Last year I told the tale of a peculiar new plant in my post Under the Spell of the Voodoo Plant. If you are unfamiliar with Amorphophallus konjac, you may want to read that post first. This post is to provide an update on what has been happening with the plant since then.
The voodoo lily settled into the new talavera pot I provided and grew well through last summer. Eventually, as fall progressed toward winter, the leaves turned yellow and died, just as I expected. I had to decide whether to leave the bulbs buried in the dirt or whether to dig them up. I didn't want to leave the talavera pot out through the frosts, and I probably could have left the bulbs in the pot when I brought it inside.
But I decided to dig the bulbs because I wanted to see what they looked like. I was shocked. I had seen photos of mature bulbs, giant globes nearly a foot across. I knew my plant was young, but I had no idea how tiny the bulbs would be. One was little larger than an almond, the other one even smaller.
I brushed loose dirt off the bulbs and placed them in a small paper sack, labeled so I wouldn't forget them. I put the sack on a shelf in my pantry and left them there through the winter. As spring approached I occasionally took a peek at them. They looked dead. I had read that voodoo bulbs don't need soil or even water to flower and will begin growth in spring, even if stored inside. Since my bulbs are so small, I don't expect them to flower for several years yet, but I was looking for some signs of life before planting them again.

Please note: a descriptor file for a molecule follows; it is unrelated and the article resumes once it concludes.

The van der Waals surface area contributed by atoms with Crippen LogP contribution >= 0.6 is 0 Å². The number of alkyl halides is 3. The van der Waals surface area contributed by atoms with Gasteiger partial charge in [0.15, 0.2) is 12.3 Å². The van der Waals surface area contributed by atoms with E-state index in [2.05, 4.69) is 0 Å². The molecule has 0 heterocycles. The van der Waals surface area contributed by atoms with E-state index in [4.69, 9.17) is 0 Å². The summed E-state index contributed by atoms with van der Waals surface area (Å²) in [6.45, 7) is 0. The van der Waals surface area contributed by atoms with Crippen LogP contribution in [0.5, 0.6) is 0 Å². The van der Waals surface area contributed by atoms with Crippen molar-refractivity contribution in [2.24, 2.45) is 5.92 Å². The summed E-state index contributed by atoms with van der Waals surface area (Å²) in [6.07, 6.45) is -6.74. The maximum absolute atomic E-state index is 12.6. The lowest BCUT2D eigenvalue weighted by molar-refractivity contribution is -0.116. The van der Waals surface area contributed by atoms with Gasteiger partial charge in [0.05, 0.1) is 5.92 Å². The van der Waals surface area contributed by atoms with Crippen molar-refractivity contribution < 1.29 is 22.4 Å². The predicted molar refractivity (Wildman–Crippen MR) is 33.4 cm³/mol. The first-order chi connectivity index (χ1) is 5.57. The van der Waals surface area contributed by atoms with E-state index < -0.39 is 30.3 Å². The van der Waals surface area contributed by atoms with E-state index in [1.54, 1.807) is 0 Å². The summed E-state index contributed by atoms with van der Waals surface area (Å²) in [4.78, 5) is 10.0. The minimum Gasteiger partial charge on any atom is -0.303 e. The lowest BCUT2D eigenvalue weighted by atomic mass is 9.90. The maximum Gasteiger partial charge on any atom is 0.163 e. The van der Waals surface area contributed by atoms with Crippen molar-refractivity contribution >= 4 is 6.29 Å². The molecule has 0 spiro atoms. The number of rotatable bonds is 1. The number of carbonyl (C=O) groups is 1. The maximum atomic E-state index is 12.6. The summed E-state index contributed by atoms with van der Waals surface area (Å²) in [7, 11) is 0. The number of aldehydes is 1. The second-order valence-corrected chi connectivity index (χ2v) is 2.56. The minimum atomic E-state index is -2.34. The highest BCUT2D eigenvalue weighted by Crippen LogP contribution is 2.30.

Finally, in April I found a small bump on the largest one. Life! Soon the smaller one had signs of growth, too. I replanted them in the talavera pot and put them in a shady spot in the front garden.
Nothing happened. By late May I was worried my voodoo lily was dead, after all. Then I remembered that this plant flowers first, then, after the efflorescence dies, sends up a stalk with leaves on top. Because mine wasn't flowering yet, I guessed it was just waiting for the appropriate time to start growing.
At last in June I saw shoots poking through the earth. I kept them watered well and applied a tomato fertilizer every other week. Here are the results:
Wait! Take a closer look at that last photo. There is now a third shoot! I read that each bulb produces only one stalk. Could it be one of my tiny bulbs is producing two stalks, or that somehow I now have three bulbs? I think my plant has performed a little voodoo magic!
And even more importantly, to me and my neighbors and possibly the police, does this mean I will have THREE flowers when they bloom? How lucky could I be?
You may also enjoy A Southern Garden Party, which is where it all began.